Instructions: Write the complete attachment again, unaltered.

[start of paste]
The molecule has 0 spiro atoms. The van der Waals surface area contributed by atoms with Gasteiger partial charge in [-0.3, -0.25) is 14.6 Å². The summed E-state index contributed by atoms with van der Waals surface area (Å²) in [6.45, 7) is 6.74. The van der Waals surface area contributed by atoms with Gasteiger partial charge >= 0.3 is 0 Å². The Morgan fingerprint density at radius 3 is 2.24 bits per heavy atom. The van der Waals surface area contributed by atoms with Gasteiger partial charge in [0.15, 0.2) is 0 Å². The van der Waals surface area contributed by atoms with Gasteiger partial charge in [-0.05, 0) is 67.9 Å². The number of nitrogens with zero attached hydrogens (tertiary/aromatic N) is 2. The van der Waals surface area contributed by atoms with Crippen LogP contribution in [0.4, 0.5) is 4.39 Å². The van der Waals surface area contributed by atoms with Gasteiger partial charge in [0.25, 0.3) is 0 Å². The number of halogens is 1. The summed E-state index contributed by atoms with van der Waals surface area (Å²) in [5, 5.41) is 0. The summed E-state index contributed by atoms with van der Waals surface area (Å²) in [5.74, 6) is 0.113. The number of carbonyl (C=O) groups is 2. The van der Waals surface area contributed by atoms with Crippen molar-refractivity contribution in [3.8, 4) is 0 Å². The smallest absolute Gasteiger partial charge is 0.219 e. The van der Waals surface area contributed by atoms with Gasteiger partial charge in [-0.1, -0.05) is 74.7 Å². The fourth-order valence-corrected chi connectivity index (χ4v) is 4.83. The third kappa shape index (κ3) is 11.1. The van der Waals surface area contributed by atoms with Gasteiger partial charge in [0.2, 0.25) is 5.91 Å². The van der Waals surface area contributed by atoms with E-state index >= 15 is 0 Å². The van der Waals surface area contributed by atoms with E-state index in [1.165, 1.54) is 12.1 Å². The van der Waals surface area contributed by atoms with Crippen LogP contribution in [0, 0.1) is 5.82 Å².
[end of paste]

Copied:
The molecule has 0 spiro atoms. The van der Waals surface area contributed by atoms with Gasteiger partial charge in [-0.3, -0.25) is 14.6 Å². The summed E-state index contributed by atoms with van der Waals surface area (Å²) in [6.45, 7) is 6.74. The van der Waals surface area contributed by atoms with Gasteiger partial charge >= 0.3 is 0 Å². The Morgan fingerprint density at radius 3 is 2.24 bits per heavy atom. The van der Waals surface area contributed by atoms with Gasteiger partial charge in [0.15, 0.2) is 0 Å². The van der Waals surface area contributed by atoms with Gasteiger partial charge in [-0.05, 0) is 67.9 Å². The number of nitrogens with zero attached hydrogens (tertiary/aromatic N) is 2. The van der Waals surface area contributed by atoms with Crippen LogP contribution in [0.4, 0.5) is 4.39 Å². The van der Waals surface area contributed by atoms with Gasteiger partial charge in [0.25, 0.3) is 0 Å². The number of halogens is 1. The summed E-state index contributed by atoms with van der Waals surface area (Å²) in [5, 5.41) is 0. The summed E-state index contributed by atoms with van der Waals surface area (Å²) in [5.74, 6) is 0.113. The number of carbonyl (C=O) groups is 2. The van der Waals surface area contributed by atoms with Crippen molar-refractivity contribution in [3.8, 4) is 0 Å². The smallest absolute Gasteiger partial charge is 0.219 e. The van der Waals surface area contributed by atoms with Gasteiger partial charge in [-0.1, -0.05) is 74.7 Å². The fourth-order valence-corrected chi connectivity index (χ4v) is 4.83. The third kappa shape index (κ3) is 11.1. The van der Waals surface area contributed by atoms with Gasteiger partial charge in [0.2, 0.25) is 5.91 Å². The van der Waals surface area contributed by atoms with E-state index >= 15 is 0 Å². The van der Waals surface area contributed by atoms with E-state index in [1.165, 1.54) is 12.1 Å². The van der Waals surface area contributed by atoms with Crippen LogP contribution in [0, 0.1) is 5.82 Å².